The media bombard us with new vitamins that boast a cure to the aches and pains of everyday living, banish those niggling ailments and quash the nagging thoughts in the back of your mind telling you your lifestyle should be healthier. These self prescribed vitamins have become a part of UK health.
But are self prescribed vitamin supplements improving UK health? Dr Geoff weighs up the facts:
Around 30% of British adults use vitamin-containing supplements.
They may be taken to:
– ensure dietary adequacy;
– compensate for some (perceived) extra need;
– treat or prevent illness (even though medicinal claims for supplements are technically illegal);
– enhance athletic performance.
Average UK adult intakes of all vitamins from food are above the level that is taken to “guarantee” adequacy. Nevertheless substantial numbers of people record intakes that are inadequate or have biochemical evidence of deficiency.
Vitamin supplements increase average intakes but make no difference to the numbers with inadequate intakes; they are taken by those who don’t need them. Some researchers have falsified clinical trial data to boost sales of their supplements.
Under clinical trial conditions supplements of folic acid taken before pregnancy greatly reduces the incidence of spina bifida and anencephaly (Neural Tube Defects*). They are effective only if taken very early in pregnancy and probably most effective if taken pre-conceptually. Since 1992 women contemplating pregnancy have been advised to take folic acid supplements and all sexually active premenopausal women are now advised to take them.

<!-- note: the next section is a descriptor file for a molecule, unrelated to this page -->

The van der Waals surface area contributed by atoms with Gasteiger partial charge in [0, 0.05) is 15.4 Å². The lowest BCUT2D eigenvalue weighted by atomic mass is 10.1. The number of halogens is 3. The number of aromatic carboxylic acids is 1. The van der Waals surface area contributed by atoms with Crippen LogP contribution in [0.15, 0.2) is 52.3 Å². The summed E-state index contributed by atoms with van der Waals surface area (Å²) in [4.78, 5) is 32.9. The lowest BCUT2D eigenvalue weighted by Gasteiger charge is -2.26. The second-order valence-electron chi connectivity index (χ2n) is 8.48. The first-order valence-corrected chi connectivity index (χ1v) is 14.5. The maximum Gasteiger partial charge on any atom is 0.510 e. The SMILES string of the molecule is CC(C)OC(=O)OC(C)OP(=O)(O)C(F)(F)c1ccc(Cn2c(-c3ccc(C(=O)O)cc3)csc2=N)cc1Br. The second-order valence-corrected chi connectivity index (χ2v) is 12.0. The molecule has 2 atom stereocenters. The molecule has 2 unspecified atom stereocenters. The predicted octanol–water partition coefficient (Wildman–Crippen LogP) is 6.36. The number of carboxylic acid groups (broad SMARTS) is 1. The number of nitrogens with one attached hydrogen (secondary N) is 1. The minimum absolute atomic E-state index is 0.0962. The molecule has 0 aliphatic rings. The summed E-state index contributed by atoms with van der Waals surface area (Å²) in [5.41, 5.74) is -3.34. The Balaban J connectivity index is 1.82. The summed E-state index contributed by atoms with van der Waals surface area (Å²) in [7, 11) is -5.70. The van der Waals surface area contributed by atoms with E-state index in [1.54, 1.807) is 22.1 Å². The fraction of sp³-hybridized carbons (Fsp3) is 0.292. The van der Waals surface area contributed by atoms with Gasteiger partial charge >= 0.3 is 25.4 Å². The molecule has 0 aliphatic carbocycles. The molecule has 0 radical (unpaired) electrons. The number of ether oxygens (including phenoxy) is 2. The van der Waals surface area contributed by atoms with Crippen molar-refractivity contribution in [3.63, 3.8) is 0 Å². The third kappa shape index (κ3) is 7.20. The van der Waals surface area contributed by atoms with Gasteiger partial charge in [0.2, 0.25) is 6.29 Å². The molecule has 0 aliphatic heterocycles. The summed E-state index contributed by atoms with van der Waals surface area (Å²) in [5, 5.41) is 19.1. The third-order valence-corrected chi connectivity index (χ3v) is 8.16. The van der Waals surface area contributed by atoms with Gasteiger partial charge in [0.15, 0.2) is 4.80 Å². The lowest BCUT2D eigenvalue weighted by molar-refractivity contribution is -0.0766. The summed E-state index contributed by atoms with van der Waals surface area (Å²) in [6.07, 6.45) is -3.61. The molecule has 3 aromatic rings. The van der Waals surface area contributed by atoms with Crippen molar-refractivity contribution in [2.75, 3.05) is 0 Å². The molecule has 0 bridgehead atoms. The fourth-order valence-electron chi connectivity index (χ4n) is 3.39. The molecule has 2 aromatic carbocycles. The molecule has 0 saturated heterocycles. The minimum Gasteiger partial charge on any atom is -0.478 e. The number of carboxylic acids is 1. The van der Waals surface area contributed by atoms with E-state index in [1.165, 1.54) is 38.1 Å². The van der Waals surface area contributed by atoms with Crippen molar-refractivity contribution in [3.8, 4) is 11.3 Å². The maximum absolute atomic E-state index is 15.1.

Supplement advice has had no measurable impact upon the incidence of NTD (Neural Tube Defects*). Very few women take folic acid supplements routinely (those who need them least) and, as many pregnancies are not specifically planned, they are usually taken too late.
Fifty countries have fortify bread or flour, with folic acid and this has produced sharp and immediate falls in NTD incidence. However, fortification exposes several hundred thousand people to the extra folic acid for each affected pregnancy prevented. Is folic acid absolutely safe? Might fortification be justified by wider benefits?
People who consume diets rich in antioxidant vitamins (A, C, and E) or spontaneously take vitamin E supplements have reduced risk of cancer and heart disease. Many reductionist studies and animal studies also highlight short term claimed “benefits” of antioxidants. Despite this mass of observational and reductionist evidence, controlled trials of antioxidant supplements fail to show any beneficial effects upon cancer, cardiovascular or total mortality. Some trials have found increased mortality in the supplemented group especially for β-carotene (a form of vitamin A) in smokers. Many antioxidant studies have commercial sponsors and seem designed to produce positive results i.e. aimed more at generating sales-promoting media headlines for their product than advancing scientific knowledge.
*Neural tube defects are birth defects of the brain, spine, or spinal cord.
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